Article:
An Overview of Alpha Phi Alpha Fraternity, Inc. and the Birth of the M.A.L.E.S. Mentoring Program of New Jersey

Alpha Phi Alpha Fraternity, Inc. is one of the nation’s oldest African-American Greek-Lettered Fraternities. Founded in 1906 at Cornell University, Alpha Phi Alpha has remained at the forefront of civic and human affairs in the African-American community since its inception. Notable members include Dr. Martin Luther King Jr., Thurgood Marshall, W.E.B. DuBois, Paul Robeson, John Hope Franklin, Adam Clayton Powell, and Cornel West, among countless others.

In 2004, as the international fraternity neared its centennial anniversary celebration, central New Jersey Alpha Phi Alpha members Dr. Lennox H. Small and Ainsley A. Reynolds led an aggressive recruitment effort towards fraternity members to be involved in a new and exciting initiative. While the fraternity usually awards over $25,000 in scholarship awards to local high school seniors, there was and still remains a pressing need to be more “hands on” in its community youth outreach programs. While the mystique of financial benefactor was certainly an iconic position the fraternity has held in Piscataway and other neighboring districts over the last several years, the more interactive role of mentoring young men would address some of the core values and tenets that the fraternity has always embraced.

Thus, the M.A.L.E.S (Mentoring and Leadership Equals Success) Program made its debut at Piscataway High School on December 3, 2004. The group consisted of forty sixth to twelfth grade boys who demonstrated signs of academic success and/or potential. The primary aim of the program was and is to promote intellectual and leadership skills amongst young men. The program is a corollary of Alpha Phi Alpha's national “Go to High School, Go to College” youth development initiative. The program is conducted primarily through the volunteerism of Alpha Phi Alpha members, and also receives support from many volunteers from other fraternities, sororities, and the surrounding communities. The volunteer mentors of the program range from undergraduates to retirees, and represent diverse academic and professional backgrounds, including law, medicine, education, business, government, and many others.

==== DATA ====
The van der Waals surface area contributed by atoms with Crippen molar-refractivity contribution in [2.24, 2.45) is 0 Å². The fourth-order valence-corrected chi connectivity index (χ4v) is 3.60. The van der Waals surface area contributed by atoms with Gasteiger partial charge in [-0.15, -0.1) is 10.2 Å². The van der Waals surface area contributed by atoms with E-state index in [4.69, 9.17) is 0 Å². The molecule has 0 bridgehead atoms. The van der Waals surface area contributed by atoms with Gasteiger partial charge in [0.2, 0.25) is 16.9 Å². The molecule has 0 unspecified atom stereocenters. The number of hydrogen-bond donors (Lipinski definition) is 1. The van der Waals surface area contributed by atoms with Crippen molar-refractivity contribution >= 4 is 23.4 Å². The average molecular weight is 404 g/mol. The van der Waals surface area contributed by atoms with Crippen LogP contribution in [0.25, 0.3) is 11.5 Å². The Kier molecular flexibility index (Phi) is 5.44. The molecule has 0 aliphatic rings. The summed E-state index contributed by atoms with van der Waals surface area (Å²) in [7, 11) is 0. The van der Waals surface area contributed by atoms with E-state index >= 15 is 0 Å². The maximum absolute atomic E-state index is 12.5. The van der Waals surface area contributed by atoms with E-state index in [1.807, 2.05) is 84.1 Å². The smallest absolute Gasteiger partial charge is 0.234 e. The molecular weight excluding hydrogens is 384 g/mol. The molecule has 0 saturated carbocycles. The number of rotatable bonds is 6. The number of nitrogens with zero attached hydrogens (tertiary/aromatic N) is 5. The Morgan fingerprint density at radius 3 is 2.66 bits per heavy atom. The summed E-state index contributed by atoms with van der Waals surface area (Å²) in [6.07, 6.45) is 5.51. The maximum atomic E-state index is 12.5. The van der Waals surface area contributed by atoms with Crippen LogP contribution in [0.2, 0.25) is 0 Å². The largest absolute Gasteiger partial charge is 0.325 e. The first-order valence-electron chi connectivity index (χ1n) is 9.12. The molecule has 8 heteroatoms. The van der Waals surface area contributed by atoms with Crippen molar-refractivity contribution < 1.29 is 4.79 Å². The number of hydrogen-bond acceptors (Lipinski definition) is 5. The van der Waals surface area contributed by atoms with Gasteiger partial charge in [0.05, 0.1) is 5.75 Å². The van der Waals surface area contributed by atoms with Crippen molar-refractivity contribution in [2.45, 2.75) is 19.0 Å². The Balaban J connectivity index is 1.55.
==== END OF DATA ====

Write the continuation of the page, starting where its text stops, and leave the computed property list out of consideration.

The program is now entering its seventh year in operation and is now based at Somerset Intermediate School in North Plainfield, NJ under the guidance and leadership of the school's principal, Alpha Phi Alpha member Reginald Sainte-Rose. During the last six years, the students have participated in a variety of academic and leadership programs, including: the Leadership Development Institute at Saint John’s University, the Student for a Day program at Ramapo College, the W.E. B. Dubois Institute at Princeton University, and the Regional Development Leadership Institute at Rutgers University, to name a few. In addition, during the various workshops that are conducted, students are constantly exposed to guest speakers from various professional experiences.

The ultimate aim of the M.A.L.E.S. effort is to see young people succeed personally, academically, and professionally. So far, M.A.L.E.S. alumni have done just that, graduating from local New Jersey high schools and attended some of the country's top colleges and universities, including: Stanford, NYU, Maryland, Howard, and Rutgers, to name a few.


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